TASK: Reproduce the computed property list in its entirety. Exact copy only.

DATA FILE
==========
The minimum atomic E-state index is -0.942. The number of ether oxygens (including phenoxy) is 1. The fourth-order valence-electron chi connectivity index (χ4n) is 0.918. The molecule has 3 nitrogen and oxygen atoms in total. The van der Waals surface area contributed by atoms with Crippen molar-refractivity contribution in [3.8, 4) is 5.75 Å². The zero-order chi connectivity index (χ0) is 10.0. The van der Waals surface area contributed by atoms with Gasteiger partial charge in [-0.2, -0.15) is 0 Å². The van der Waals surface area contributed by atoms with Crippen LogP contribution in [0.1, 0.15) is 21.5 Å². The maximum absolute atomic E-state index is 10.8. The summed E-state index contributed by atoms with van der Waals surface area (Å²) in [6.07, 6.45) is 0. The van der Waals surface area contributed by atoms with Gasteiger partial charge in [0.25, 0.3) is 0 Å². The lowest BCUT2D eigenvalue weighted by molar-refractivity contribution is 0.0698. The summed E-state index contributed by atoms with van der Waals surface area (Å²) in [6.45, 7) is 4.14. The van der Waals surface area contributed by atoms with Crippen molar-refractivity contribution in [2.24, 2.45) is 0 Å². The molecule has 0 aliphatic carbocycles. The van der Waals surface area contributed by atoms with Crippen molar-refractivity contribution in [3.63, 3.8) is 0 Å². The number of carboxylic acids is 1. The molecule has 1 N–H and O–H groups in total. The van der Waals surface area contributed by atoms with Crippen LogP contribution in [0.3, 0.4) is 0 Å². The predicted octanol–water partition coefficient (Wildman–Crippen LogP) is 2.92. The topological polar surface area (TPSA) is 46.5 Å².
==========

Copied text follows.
The minimum atomic E-state index is -0.942. The number of ether oxygens (including phenoxy) is 1. The fourth-order valence-electron chi connectivity index (χ4n) is 0.918. The molecule has 3 nitrogen and oxygen atoms in total. The van der Waals surface area contributed by atoms with Crippen molar-refractivity contribution in [3.8, 4) is 5.75 Å². The zero-order chi connectivity index (χ0) is 10.0. The van der Waals surface area contributed by atoms with Gasteiger partial charge in [-0.2, -0.15) is 0 Å². The van der Waals surface area contributed by atoms with Crippen LogP contribution in [0.1, 0.15) is 21.5 Å². The maximum absolute atomic E-state index is 10.8. The summed E-state index contributed by atoms with van der Waals surface area (Å²) in [6.07, 6.45) is 0. The van der Waals surface area contributed by atoms with Gasteiger partial charge in [0.25, 0.3) is 0 Å². The lowest BCUT2D eigenvalue weighted by molar-refractivity contribution is 0.0698. The summed E-state index contributed by atoms with van der Waals surface area (Å²) in [6.45, 7) is 4.14. The van der Waals surface area contributed by atoms with Crippen molar-refractivity contribution in [2.24, 2.45) is 0 Å². The molecule has 0 aliphatic carbocycles. The van der Waals surface area contributed by atoms with Crippen molar-refractivity contribution in [3.63, 3.8) is 0 Å². The number of carboxylic acids is 1. The molecule has 1 N–H and O–H groups in total. The van der Waals surface area contributed by atoms with Crippen LogP contribution in [0.3, 0.4) is 0 Å². The predicted octanol–water partition coefficient (Wildman–Crippen LogP) is 2.92. The topological polar surface area (TPSA) is 46.5 Å².